His comments at the weekly cabinet meeting came as Interior Minister Gilad Erdan used existing powers to revoke the residency of a Palestinian who had already served 10 years in prison for his role in a 2001 bombing.
Netanyahu told ministers that the proposed change to the law would seek authority to revoke the rights of any Arab resident who took part in, or incited, violence, even stone-throwing.
He said the proposals would complement the policy of demolishing the family homes of those involved in attacks on Israelis which his government adopted in annexed Arab east Jerusalem earlier this month despite condemnation by human rights watchdogs.
"It cannot be that those who attack Israeli citizens and call for the elimination of the State of Israel will enjoy rights such as National Insurance -- and their family members as well, who support them," Netanyahu told ministers.
"This law is important in order to exact a price from those who engage in attacks and incitement, including the throwing of stones and firebombs," his office quoted him as saying.
Annexed Arab east Jerusalem has been hit by months of unrest, which has spread across the occupied West Bank and to Arab communities inside Israel.
Last Tuesday, two Palestinians burst into a Jerusalem synagogue with meat cleavers and a gun and killed four rabbis and a policeman who came to their aid, in the city's deadliest violence in six years.
The following day, Israeli forces demolished the east Jerusalem home of a Palestinian who killed a young woman and a baby with his car last month before being shot dead by police.
Punitive house demolitions have been used by Israel for years in the West Bank but the policy was halted in 2005 after the army said they had no proven deterrent effect.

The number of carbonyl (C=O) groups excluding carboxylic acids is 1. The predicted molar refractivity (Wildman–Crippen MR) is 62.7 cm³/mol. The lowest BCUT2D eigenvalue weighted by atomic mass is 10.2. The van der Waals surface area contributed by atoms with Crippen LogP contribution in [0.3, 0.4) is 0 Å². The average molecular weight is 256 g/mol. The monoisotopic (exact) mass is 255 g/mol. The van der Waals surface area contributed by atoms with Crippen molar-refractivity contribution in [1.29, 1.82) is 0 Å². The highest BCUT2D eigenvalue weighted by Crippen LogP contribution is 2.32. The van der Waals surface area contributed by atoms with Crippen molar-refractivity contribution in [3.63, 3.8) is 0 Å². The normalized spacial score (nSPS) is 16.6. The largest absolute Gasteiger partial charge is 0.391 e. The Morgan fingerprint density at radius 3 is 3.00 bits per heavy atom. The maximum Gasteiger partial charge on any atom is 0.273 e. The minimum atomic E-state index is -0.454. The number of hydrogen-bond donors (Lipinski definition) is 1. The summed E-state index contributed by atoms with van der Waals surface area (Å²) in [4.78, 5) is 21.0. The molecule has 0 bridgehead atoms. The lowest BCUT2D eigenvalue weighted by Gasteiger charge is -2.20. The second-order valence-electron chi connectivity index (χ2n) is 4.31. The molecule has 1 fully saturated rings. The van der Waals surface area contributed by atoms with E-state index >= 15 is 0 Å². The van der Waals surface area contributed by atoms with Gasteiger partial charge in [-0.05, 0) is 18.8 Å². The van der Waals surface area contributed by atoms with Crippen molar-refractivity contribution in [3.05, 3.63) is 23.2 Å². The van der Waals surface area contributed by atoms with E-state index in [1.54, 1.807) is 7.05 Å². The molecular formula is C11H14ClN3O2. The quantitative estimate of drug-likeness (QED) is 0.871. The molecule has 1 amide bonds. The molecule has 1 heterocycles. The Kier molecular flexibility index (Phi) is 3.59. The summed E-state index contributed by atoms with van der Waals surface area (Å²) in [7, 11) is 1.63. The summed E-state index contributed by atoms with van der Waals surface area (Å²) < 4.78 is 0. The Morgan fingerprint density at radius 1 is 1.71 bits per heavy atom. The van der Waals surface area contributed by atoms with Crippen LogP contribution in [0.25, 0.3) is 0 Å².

Their introduction in annexed Arab east Jerusalem this month drew condemnation from human rights groups, which said the practice amounted to collective punishment as the victims were not the perpetrators of attacks but their families.
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Palestinians in east Jerusalem have residency rights but not Israeli citizenship. Their residency entitles them to freedom of movement as well as social benefits, such as national insurance or health insurance, and its revocation entails loss of those benefits.
Netanyahu has promised a raft of tough measures to tackle the violence in east Jerusalem, in a nod to hardliners within his right-wing Likud party as talk grows of an early general election.
'FLAGRANT BREACH OF TRUST'
The interior minister on Sunday revoked the residency and welfare rights of Palestinian Israel resident Mahmud Nadi, who served 10 years in prison for driving a suicide bomber to a Tel Aviv nightclub where he killed 21 people in 2001.
Nearly all Arabs in Israel have citizenship but a small number have only residency rights.
By contrast, the vast majority of Palestinians living in occupied and annexed east Jerusalem hold residency rights, not citizenship. For them, taking citizenship would be tantamount to accepting Israel's seizure of the eastern sector of the city during the 1967 Six Day War.
The decision to strip Nadi, who comes from the northern West Bank town of Qalqilya, of Israeli residency was communicated to him in a letter sent by Erdan, which gave no explanation of the timing of the move.
"In these circumstances, given the severity of your actions and the flagrant breach of trust as a resident of Israel... I have decided to make use of my authority to cancel your permanent residency in Israel," Erdan wrote.
"Israel is facing a wave of terror and incitement, in which (non-citizen) residents are carrying out attacks, aiding them and justifying them, and even inciting others to carry out crimes and acts of murder," he said.